I'm not much of joiner. Actually, I subscribe to that line from an old Woody Allen movie that I would never want to be a part of an organization that would have someone like me as a member. Oh sure, I like the idea of joining things and being part of a community or a group and all of that. In fact, when I was in high school I was a member of a street gang called The Wilson Drive Cobras. We ran the turf from Race Avenue west to River Drive with an iron fist.
We still do. Watch your step.
But the truth is I don't like leaving the house. I once almost joined the Elks Club until it dawned on me that I might actually have to go hang out at the local Elks Club. Come on... there's only so much duck pin bowling a guy can do.
Nevertheless, I can't help but be intrigued by the recent carping amongst some media types regarding membership into the Baseball Writers Association of America, or BBWAA as they like to call themselves. Just like the Elks Club, I am not a member of the BBWAA because I work for the web site of a regional cable television sports station. Food chain-wise that makes me a bottom feeder, but what are you going to do?
The requisite for membership in the BBWAA was that one had to be a full-time employee of a newspaper and also cover baseball regularly. That was until this winter when some of the ex-newspaper writers working for big cable TV sports station web sites were re-admitted to the club. No big deal, right?
Apparently there are a bunch of people out there who are joiners. Not only do they join clubs that want them as members, but also they want to join groups that don't want them. No, we aren't talking about racist or sexist groups because that's totally different. It's illegal, too. Besides, the most boring club in the world is the one where everyone is exactly like you. Who wants that? Not to sound like a Benetton ad or anything, but there's nothing worse than being around a whole bunch of people that think the same way. Diversity in ideas is the best thing that can happen to any gathering.
Anyways, whenever people get left out of something there is always a big stink and that seems to be what is going on with the BBWAA these days. It seems as if a handful of well known Internet baseball gurus were denied membership into the BBWAA because, it seems, they don't actually attend baseball games.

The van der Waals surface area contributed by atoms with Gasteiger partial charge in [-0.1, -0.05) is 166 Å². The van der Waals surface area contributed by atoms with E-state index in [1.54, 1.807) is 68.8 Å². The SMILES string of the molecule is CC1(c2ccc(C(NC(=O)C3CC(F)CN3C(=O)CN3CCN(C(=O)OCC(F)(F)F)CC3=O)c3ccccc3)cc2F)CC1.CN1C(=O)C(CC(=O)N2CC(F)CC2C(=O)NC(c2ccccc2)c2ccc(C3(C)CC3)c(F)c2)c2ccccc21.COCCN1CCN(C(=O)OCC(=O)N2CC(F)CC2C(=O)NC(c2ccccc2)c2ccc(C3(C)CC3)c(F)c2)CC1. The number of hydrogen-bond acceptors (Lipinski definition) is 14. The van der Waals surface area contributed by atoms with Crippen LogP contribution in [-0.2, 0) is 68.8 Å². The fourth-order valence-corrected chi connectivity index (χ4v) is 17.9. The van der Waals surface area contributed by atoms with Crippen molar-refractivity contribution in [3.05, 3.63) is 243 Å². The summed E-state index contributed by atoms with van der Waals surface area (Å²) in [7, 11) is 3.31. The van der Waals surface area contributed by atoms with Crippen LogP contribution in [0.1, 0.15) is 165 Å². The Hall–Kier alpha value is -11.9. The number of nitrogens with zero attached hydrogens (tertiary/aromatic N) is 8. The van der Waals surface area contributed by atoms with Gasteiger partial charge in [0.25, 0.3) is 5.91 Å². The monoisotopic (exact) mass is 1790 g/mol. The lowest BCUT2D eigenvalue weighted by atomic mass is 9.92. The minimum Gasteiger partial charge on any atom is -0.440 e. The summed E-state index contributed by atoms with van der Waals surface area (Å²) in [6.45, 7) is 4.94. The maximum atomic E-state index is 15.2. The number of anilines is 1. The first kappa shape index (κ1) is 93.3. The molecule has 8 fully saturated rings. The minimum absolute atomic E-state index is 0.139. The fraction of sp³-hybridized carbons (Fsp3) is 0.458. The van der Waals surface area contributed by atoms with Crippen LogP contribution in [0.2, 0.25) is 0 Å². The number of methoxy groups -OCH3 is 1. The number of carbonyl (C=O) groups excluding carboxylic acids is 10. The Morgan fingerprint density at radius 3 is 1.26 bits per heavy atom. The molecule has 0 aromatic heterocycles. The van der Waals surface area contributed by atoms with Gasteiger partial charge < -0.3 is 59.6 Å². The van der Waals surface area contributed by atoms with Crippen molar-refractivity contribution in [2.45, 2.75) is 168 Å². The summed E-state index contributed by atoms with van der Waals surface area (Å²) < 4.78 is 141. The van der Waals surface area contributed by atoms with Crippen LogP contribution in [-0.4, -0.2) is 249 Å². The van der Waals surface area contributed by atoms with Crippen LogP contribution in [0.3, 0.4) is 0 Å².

Now I'm not going to name names because the BBWAA rejects really don't need the publicity. One of them, in particular, is pretty good at drawing attention to himself enough as it is already having been accused of leaving fake reviews for his stat-soaked baseball book(s) on Amazon.com. Nevertheless, it appears as if those dudes really don't understand the purpose of the BBWAA and its mission. And frankly, why anyone really needs membership in that particular association is beyond me.
Aside from being a secret society, a lot like the Elks or Skull & Bones without the pedigree, the BBWAA's aim is to provide access and convenience at the ballpark for its members, and provide oversight on working conditions for its members and the media. Additionally, certain members who travel regularly with the team they cover vote on the BBWAA awards that are given independent of Major League Baseball, and other media organizations. Writers who have 10 consecutive years of membership are given a vote for the Hall-of Fame, though that's an honor bestowed by the Hall of Fame. If the folks who run the Hall decide to give the vote to any other group, there's nothing the BBWAA can do aside from open up its own Hall of Fame and Museum.
If that happens I don't think too many people would go. Cooperstown is really quite lovely.
The fact is that folks like me who are adept at sending out faxes or e-mails to clubs to ask for credentials don't need the BBWAA. Neither do those whiny rejects from ESPN and other outlets.
Besides, clubs have certain criteria. The Elks insist that its members be Americans and believe in God. The folks at the Augusta National Golf Club want its members to be (white) men with $250,000 to $500,000 for yearly fees. The BBWAA wants newspaper writers, a select few Internet dudes and regular attendance at the ballpark... that and $50 gets one in. That's it. So as far as clubs go, it kind of sucks.
Hell, there isn't even any hazing -- no ass paddling, pin wearing or binge drinking...
But if they get duck pin bowling, I want in. Until then, I'll keep avoiding all clubs that want people like me as members and I'll keep sending out those faxes.